Evidently there’s a method of inscribing Chinese characters that has eluded me for years: it’s called Zhuyin (colloquially known as Bopomofo – no joke). I’m still learning how this works, but here’s the jist of it.

In the words of Wikipedia:

Zhuyin Fuhao, often abbreviated zhuyin, and colloquially Bopomofo is a phonetic system for transcribing Chinese, especially Mandarin, for people learning to read, write or speak Mandarin. This semi-syllabary is currently in wide use in Taiwan. Consisting of 37 letters and 4 tone marks, it is a comprehensive system that can transcribe all the possible sounds in Mandarin.

Although often thought of as an alphabet, zhuyin is not based on consonants and vowels but on syllable onsets and rimes, based on the Chinese rime tables but with diacritics rather than separate rimes for the tones. As in an alphabet, the consonants (onsets) are represented by distinct letters. These constitute 21 of bopomofo’s 37. However, excluding the medial glide, each rime also has a distinct letter, which conflates vowels, diphthongs, and final consonants. For example, luan is written ??? (l-u-an), where the last letter ? represents the entire final -an. These finals constitute the other 16 letters of bopomofo. (However, final -p, -t, -k, which are not found in Mandarin, are written as subscript letters after a final that represents only the vowel.)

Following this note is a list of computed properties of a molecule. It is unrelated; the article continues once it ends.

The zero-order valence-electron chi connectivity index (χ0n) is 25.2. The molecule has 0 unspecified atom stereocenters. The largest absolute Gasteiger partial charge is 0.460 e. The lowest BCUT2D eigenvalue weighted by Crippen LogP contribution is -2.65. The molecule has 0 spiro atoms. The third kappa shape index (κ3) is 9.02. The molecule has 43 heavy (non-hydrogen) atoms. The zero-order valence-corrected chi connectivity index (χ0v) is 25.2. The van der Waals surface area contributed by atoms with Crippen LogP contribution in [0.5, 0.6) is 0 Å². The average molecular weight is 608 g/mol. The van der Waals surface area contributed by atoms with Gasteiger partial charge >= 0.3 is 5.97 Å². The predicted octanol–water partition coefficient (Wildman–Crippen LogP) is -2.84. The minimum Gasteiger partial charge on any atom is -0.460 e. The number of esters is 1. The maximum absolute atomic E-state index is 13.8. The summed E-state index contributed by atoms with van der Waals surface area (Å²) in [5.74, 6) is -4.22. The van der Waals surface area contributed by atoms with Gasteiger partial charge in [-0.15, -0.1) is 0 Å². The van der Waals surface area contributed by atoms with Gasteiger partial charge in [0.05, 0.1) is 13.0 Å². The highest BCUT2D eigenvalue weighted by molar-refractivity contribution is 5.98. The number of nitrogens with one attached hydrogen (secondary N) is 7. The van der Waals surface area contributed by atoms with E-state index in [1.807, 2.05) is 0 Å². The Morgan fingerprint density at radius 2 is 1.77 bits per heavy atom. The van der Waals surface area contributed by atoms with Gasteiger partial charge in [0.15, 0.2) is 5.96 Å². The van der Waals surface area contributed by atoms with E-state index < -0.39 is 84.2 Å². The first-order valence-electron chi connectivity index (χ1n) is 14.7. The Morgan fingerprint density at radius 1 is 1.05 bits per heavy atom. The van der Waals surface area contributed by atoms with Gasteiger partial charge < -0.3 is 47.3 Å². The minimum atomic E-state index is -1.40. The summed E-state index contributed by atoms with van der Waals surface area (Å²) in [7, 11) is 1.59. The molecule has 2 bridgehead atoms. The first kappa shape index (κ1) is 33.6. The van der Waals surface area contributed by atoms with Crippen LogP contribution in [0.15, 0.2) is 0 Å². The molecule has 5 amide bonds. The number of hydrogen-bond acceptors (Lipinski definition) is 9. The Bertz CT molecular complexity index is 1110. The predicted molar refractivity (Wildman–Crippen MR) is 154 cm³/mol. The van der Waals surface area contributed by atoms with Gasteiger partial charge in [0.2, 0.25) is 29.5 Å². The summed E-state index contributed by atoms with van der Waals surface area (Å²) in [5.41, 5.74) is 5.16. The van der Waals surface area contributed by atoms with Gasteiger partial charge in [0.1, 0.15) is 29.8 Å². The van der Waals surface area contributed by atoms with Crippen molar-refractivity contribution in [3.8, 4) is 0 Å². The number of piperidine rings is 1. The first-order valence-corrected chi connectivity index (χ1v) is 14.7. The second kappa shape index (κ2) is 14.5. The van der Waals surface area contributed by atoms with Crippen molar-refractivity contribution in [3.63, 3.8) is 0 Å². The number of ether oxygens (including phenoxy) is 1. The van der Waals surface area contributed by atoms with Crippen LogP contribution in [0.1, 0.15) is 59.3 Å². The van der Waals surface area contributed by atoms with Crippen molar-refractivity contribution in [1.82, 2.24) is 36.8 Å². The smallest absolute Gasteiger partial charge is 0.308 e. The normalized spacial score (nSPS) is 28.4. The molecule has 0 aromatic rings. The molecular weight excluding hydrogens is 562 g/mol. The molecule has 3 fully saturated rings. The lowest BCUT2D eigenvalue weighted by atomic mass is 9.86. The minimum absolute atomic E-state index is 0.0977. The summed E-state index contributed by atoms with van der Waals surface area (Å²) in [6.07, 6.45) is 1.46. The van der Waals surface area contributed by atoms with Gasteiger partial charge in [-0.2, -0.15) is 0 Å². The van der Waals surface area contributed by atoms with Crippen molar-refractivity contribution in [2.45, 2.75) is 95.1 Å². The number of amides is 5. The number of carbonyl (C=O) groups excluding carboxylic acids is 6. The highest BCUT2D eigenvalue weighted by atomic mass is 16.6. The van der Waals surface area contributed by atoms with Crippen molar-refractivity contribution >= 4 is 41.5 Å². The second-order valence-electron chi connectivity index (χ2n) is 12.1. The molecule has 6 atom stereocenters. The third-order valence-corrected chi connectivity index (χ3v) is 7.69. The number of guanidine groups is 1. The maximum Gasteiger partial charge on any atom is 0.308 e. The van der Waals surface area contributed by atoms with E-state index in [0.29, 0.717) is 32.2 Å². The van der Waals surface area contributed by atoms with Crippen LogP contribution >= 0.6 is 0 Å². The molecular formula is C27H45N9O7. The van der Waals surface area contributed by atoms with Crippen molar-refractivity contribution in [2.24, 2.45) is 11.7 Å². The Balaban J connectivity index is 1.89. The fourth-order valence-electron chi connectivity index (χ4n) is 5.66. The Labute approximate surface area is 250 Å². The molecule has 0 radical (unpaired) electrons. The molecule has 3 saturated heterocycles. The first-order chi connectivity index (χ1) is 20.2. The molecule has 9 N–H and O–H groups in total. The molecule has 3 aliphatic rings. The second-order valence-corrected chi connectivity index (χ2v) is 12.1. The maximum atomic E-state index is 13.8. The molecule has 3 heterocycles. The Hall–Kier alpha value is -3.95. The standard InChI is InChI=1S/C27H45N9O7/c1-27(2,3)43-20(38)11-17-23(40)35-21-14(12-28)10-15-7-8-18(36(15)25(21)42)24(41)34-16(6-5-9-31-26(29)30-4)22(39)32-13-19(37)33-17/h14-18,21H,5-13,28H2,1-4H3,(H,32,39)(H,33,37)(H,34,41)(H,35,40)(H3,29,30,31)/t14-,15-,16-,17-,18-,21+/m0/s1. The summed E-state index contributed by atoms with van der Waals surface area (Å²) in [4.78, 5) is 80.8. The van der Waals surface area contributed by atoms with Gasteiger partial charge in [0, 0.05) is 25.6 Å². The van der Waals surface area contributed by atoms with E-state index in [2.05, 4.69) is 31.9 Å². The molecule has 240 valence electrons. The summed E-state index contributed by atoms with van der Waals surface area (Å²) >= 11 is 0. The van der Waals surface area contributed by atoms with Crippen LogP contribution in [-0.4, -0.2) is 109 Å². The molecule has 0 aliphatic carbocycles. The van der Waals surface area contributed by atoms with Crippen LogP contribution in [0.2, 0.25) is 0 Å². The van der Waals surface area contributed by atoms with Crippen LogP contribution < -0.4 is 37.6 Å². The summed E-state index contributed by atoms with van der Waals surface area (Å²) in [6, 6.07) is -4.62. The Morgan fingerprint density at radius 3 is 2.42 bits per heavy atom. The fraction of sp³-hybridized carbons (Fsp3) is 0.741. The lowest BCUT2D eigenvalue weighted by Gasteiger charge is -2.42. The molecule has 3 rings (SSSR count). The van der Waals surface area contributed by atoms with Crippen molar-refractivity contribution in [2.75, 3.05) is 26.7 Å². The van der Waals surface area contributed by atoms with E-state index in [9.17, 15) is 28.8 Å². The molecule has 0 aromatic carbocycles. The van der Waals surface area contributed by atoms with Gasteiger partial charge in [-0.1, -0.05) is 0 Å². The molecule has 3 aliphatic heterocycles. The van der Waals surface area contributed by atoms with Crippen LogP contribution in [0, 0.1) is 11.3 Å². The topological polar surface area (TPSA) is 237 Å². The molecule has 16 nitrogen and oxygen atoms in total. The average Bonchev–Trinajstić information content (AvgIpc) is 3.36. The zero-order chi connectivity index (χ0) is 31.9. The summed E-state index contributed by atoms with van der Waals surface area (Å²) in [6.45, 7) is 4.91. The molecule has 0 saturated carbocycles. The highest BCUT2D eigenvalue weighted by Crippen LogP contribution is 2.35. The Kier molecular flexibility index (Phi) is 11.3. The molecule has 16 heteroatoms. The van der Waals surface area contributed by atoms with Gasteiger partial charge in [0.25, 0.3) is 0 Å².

Bopomofo letters are written like Chinese characters, including the general order of strokes and positioning. They are always placed to the right of the Chinese characters, whether the characters are arranged vertically or horizontally. Technically, these are Ruby characters. Very rarely do they appear on top of Chinese characters when written horizontally as furigana would be written above kanji in a Japanese text. Because a syllable block contains usually two or three bopomofo letters (which themselves fit in a square format) stacked on top of each other, the blocks are rectangular.


8/17/2010 Update: I’ve subsequently learned that this is a Taiwanese transliteration method that pre-dates pinyin. It’s being phased out and probably isn’t worth learning. Good thing, because it’s intimidating.